MyWay.com Takes Anti-DM Approach

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If one were to go by yesterday's press release announcing its first ad campaign, it would be practically impossible to tell that the founders of just-launched portal MyWay.com are direct marketers. And that's fine with them.


The Excite Network, which until a year ago was called iWon.com, yesterday began promoting its new banner- and pop-up-free search site with a campaign dubbed, "Yahoo! is Toast."


The campaign, which consists of online media and 30-second radio spots in 38 markets until Nov. 27, aims to capitalize on what The Excite Network's executives perceive as an increasing dissatisfaction with Yahoo's attempts to turn its massive user base into revenue through direct marketing.


"As Yahoo and others have utilized increasingly aggressive advertising and direct marketing tactics, users are becoming further frustrated," said Bill Daugherty, co-CEO, The Excite Network, Irvington, NY. "MyWay offers a refreshing alternative to this approach, and our advertising reflects that."


MyWay.com gets its revenue from sponsored search results through a partnership with search site Google.com. Plans also are in the works to earn revenue by offering travel services and personals advertising on MyWay.com at some point in the future, Daugherty said. He added that MyWay.com should be profitable in its first month.


Among Yahoo marketing tactics with which Daugherty claims users have become fed up are rich media ads sliding across the screen and interfering with users' ability to accomplish their tasks. He cited a recent privacy policy change at Yahoo as another reason he contends Yahoo users are getting weary.


In April, Yahoo sent e-mails to its registered users informing them that it had opted them into receiving information from Yahoo in 13 marketing categories and gave them 60 days to change their preferences before it sent any information in accordance with them.


Moreover, Daugherty contends, "If you go to Yahoo today, it's got 35 to 40 advertising or promotional links on their home page. That's dramatically different than it was two years ago, and their users have noticed."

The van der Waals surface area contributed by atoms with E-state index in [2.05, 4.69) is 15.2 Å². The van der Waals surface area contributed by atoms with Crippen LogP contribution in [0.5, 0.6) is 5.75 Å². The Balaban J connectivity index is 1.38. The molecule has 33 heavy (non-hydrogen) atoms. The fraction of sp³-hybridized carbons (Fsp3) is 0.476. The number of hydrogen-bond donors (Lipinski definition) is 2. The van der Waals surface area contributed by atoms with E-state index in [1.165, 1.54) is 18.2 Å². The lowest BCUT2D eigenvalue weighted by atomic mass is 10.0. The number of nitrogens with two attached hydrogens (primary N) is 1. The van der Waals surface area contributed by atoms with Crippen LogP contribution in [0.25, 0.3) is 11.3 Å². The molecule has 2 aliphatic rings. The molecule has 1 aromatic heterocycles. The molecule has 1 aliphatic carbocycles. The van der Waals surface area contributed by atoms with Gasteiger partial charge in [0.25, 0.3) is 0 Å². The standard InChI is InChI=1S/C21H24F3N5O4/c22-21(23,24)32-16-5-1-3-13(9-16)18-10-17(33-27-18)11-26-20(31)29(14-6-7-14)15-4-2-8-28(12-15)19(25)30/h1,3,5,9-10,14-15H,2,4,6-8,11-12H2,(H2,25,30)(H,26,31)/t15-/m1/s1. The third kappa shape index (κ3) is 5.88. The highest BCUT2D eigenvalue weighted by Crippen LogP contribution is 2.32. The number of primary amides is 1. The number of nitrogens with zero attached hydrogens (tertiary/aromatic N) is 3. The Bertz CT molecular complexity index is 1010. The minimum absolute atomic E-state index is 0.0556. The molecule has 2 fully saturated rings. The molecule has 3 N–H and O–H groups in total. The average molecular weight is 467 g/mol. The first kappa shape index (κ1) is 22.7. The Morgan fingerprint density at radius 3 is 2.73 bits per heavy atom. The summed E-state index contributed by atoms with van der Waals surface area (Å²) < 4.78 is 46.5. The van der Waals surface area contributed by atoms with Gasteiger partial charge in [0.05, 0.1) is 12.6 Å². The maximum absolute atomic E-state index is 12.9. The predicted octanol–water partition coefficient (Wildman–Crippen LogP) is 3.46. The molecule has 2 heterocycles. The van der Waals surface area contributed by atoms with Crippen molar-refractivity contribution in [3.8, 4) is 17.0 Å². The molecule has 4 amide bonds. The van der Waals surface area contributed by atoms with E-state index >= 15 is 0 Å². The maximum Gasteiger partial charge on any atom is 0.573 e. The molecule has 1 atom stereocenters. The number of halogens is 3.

Yahoo's user base is apparently no worse for the wear, however. It claims its global audience, excluding Yahoo Japan, was 201 million unique users in September 2002, up from 177 million in September 2001. Also, Yahoo claims that 93 million active registered users logged onto Yahoo's network in September 2002, up from 68 million in September 2001.


"Yahoo consumers stay longer and consume more pages on the network than users of any other portal," chairman/CEO Terry Semel said in Yahoo's most recent quarterly earnings statement.


However, Daugherty claims that in focus groups, nearly 80 percent of Yahoo users said they'd switch to MyWay.com.


Ironically, Daugherty in DM News in February credited his company's two-plus years of experience direct marketing on iWon.com for helping it turn a profit with Excite.com's member base. The company jointly spent $10 million with online directory InfoSpace Inc. a year ago to buy Excite.com's registered users' e-mail addresses and user names. The sale was part of defunct broadband provider Excite@Home's bankruptcy deal and included iWon's purchase of the Excite.com URL and logo. For comparison, @Home spent $6.7 billion to acquire Excite.com in 1999.


IWon.com, which claims 13 million registered users, offers a chance to win $10,000 a day in exchange for registration information and permission to deliver pitches on advertisers' behalves.


"That's the trade-off, and users understand and appreciate it," Daugherty said. "On iWon and Excite, we treat people's personal information very seriously, and we're upfront with exactly how we use it. That's what people appreciate. What they don't want is a lack of clarity or change."


Excite.com claims 7.9 million registered users. MyWay.com, however, will not collect registration information.


"We're trying to take as little information as possible [on MyWay.com]," he said.


He added that Excite.com and iWon.com are aimed at different audiences than MyWay.com, and that MyWay will be treated as a distinct company and brand from the other two.


"You're never going to see cross-promotion on one or the other. They're different properties aimed at different people," he said. "This is classic marketing segmentation. Not to be grandiose, but it's like Time Warner operating the WB. You don't get much more different properties than those two, but they live in the same house comfortably."


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